If you’re a homeowner, you know how important it is to protect your property and family. The demand for smart security systems is growing steadily each year. According to industry forecasts, demand for smart security products in the United States is expected to grow by 10 percent per year through 2025.
If you’re not up-to-date on the latest security innovations, how do you know where to start? And if you’re heading out of town for your spring and summer vacation do you have the latest technology to arm yourself?
Never fear; we’ve put together this guide to help you as a homeowner choose the right security cameras for your needs. Here are four basic camera types that would fit well in your Main Line, PA home.
Also known as “lipstick cameras,” bullet cameras get their name from their distinctive skinny, cylindrical shape. Everything is contained within the body of the camera, and many bullet cameras are only a few inches long. This makes bullet cams ideally suited for both indoor and outdoor use, as they can be easily tucked into out-of-the-way places.
The main drawbacks of bullet cameras are their minimal mobility and limited field of view. Because the cameras can’t be adjusted remotely, you can only see what the camera is pointed at. Bullet cameras also have a fairly narrow area that the camera can “see,” so you may need multiple cameras to get adequate coverage of a home.
Dome cameras also get their name from their characteristic design. The lens, camera and housing are packaged in a dome structure mounted to the ceiling. These cameras are also well-suited for both outdoor and indoor use; if you’re worried about vandalism, you can buy cameras with protective casings.
Because it’s hard to tell from a distance where dome cameras are pointed, they make particularly effective outdoor security deterrents. And with a wider viewing angle than bullet cameras, you can see more of what’s happening from a single device.
The distinguishing characteristics of pan-tilt-zoom (PTZ) cameras are their wide range of movement and the ability to remotely control the camera’s movements. PTZ cameras let you remotely move the lens horizontally (pan), vertically (tilt) and zoom in or out to for greater detail.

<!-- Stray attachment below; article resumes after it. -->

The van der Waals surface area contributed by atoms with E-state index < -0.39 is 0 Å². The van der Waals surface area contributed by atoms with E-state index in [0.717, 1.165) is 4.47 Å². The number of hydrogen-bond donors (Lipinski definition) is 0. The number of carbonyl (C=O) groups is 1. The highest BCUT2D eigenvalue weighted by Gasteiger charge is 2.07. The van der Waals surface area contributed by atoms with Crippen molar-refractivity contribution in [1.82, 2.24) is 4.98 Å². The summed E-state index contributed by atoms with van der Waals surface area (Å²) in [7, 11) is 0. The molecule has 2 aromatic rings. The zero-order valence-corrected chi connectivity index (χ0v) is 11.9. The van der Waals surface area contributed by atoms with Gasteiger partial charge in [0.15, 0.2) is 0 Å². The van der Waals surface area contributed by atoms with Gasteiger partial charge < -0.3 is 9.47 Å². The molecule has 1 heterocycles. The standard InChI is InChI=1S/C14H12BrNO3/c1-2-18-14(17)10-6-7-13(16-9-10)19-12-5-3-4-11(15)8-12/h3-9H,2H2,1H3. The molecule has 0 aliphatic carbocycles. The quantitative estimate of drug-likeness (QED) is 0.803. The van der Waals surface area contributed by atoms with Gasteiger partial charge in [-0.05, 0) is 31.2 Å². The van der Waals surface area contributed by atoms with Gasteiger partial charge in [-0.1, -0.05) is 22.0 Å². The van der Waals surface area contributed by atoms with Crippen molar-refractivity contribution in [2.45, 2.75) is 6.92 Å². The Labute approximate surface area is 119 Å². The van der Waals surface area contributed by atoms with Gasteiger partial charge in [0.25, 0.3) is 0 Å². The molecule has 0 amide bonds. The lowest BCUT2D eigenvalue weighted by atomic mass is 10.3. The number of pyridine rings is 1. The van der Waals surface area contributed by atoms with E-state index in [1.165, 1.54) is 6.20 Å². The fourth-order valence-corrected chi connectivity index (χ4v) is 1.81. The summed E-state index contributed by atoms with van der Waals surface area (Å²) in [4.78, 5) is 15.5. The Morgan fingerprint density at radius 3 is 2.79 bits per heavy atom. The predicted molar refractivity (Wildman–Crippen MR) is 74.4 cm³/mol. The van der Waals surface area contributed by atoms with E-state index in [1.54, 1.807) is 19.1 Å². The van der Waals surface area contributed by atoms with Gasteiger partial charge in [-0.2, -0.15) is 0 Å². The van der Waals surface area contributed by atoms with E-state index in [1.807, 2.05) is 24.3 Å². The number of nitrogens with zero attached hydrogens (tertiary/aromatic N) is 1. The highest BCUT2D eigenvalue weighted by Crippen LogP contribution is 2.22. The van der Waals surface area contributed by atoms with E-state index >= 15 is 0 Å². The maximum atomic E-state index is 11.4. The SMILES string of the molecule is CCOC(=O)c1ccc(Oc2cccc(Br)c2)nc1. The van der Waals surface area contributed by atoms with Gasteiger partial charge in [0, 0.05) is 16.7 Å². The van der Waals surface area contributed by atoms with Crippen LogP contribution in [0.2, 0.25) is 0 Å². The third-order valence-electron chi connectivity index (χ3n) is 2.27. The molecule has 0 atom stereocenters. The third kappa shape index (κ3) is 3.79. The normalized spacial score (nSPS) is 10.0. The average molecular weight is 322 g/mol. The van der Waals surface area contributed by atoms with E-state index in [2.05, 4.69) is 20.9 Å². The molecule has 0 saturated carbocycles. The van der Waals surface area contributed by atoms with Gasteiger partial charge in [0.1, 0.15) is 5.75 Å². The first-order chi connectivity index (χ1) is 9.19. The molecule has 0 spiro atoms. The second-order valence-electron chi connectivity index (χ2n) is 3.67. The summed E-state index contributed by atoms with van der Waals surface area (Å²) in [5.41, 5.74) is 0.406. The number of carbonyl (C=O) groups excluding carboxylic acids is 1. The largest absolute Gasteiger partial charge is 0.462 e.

While PTZ cameras are more expensive than other types of surveillance systems, the extra expense confers a slew of additional benefits. Because the cameras aren’t fixed, you can program them to sweep back and forth in pattern to give you better coverage of the area around your home. Many PTZ cameras are equipped with auto focus as well, so they’ll zoom in once someone is detected. You can also set your PTZ camera to send you a notification when it detects someone in its field of view.
If you need a small, discreet camera in a spot where you can’t run a bunch of wires, a wireless IP camera may do the trick. These devices transmit data over your home’s Wi-Fi network, giving you an easy-to-access feed from anywhere. Depending on the specific model, many wireless IP cameras come equipped with tilt and swivel capabilities, motion detection or a night vision mode.
The key thing to remember about wireless IP cameras is that not all of them are actually “wireless.” In this context, “wireless” means the camera transmits data wirelessly, though it may still require a power cord to work. For a truly wireless option, look for IP cameras that are battery operated; that way you don’t even need to have an outlet nearby when you place the camera.
At SoundWaves, we’re fully prepared to bring the latest and most powerful security solutions to you. To find out more, call us at (484) 412-8108 or fill out our online contact sheet. We serve the Upper and Lower Main Line regions and the Greater Philadelphia area.
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